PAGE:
Friday, July 10, 2009

4th of July message at the Dignity USA Convention in San Francisco

I had the distinct privilege of addressing the Dignity USA convention last weekend in San Francisco, California. The following is a post communion reflection, which I delivered on Saturday 4 July 2009. The Scriptures were Mark 6: 1-6 and Ezekiel 2: 2-5.

“he (Jesus) began to teach” Mark associates Jesus’ activity of teaching with his self-revelation. God is revealing. God makes himself known to us. The Spanish language makes a distinction between two types of knowledge 1) to know someone [conocer] and 2) to know something [saber]. The first kind of knowledge is the personal revelation, which Mark is alluding to here in this Gospel passage. We can know someone in this sense only if he/she opens himself or herself to us and us to him or her.

Mark notes, “He (Jesus) could work no miracle there, apart form curing a few who were sick by laying hands on them, so much did their lack of faith distress him.” Here faith means trust. It is our opening our selves to this personal revelation of God to us. We can trust God because God is our Creator. The prophet Jeremiah states, “Before you were knitted together in your mother’s womb, I knew you. Before you were born, I dedicated you.”

Think about that, before your Mom saw your face on the day you were born God already knew what you looked like, the color of your hair, your skin, your eyes, your gender, your orientation, your height, etc, all those variables that combine to make the unique person who you are. As the people at Marriage Encounter say, “God doesn’t make junk” and God made you. Furthermore, the fact that you draw breath now is because God wills it.

Notice that Mark says that Jesus could work no miracle there, apart from curing a few who were sick…” God does everything he possibly can do for us, but he doesn't force himself upon us. This healing was external, the physical, the body. God can heal us interiorly only if we open our self to him in trust (faith).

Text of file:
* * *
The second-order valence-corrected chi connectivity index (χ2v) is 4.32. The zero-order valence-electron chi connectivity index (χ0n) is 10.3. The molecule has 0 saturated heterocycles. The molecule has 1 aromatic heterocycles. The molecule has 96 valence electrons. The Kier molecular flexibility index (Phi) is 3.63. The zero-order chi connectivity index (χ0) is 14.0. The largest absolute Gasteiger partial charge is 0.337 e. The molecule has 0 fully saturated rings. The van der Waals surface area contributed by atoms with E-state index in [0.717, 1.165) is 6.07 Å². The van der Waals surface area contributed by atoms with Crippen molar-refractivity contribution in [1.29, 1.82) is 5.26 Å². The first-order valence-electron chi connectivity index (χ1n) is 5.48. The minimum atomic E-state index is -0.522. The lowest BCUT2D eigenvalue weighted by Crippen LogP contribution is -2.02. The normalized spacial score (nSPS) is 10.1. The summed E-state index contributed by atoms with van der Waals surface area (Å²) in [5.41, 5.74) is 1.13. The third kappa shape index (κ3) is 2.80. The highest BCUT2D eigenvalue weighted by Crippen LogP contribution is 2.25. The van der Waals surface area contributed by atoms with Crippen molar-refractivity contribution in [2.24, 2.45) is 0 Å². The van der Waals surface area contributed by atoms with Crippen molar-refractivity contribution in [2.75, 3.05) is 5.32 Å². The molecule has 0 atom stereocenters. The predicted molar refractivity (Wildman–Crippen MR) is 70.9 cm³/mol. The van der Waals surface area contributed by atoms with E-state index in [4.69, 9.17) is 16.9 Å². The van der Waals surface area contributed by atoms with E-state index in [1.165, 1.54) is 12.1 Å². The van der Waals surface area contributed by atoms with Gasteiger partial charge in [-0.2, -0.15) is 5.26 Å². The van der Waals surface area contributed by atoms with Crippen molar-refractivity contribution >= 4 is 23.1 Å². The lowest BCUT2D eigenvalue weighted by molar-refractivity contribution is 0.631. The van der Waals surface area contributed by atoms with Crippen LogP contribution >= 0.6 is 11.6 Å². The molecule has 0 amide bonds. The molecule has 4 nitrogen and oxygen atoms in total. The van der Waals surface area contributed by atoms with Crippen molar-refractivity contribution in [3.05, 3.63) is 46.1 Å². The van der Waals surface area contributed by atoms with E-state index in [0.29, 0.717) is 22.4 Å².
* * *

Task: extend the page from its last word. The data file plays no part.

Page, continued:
The significance of this episode is that it represents the end of Jesus’ Galilean ministry foreshadowing the greater rejection by the religious leaders in Jerusalem; at the same time, it is a new phase of the ministry in which the Twelve will play a more active role as an anticipation of the mission of the greater Church to all humanity.

The prophet Ezekiel says, “Spirit entered into me” This is done to bridge the gap between God and humanity. God’s spirit enters into Ezekiel strengthening him “to stand up” to speak the truth of God and our relationship with God.

At the Second Vatican Council, we were told that “we” are the Church. We, God’s people, are the Church. The Creator made each of us in his image and likeness. The Sacred Congregation for the Doctrine of the Faith stated in 1975 that there are “homosexuals who are such because of some kind of innate instinct.” That God created me gay/lesbian. He has called us, like Ezekiel and like the Twelve, to stand up and reach out to others.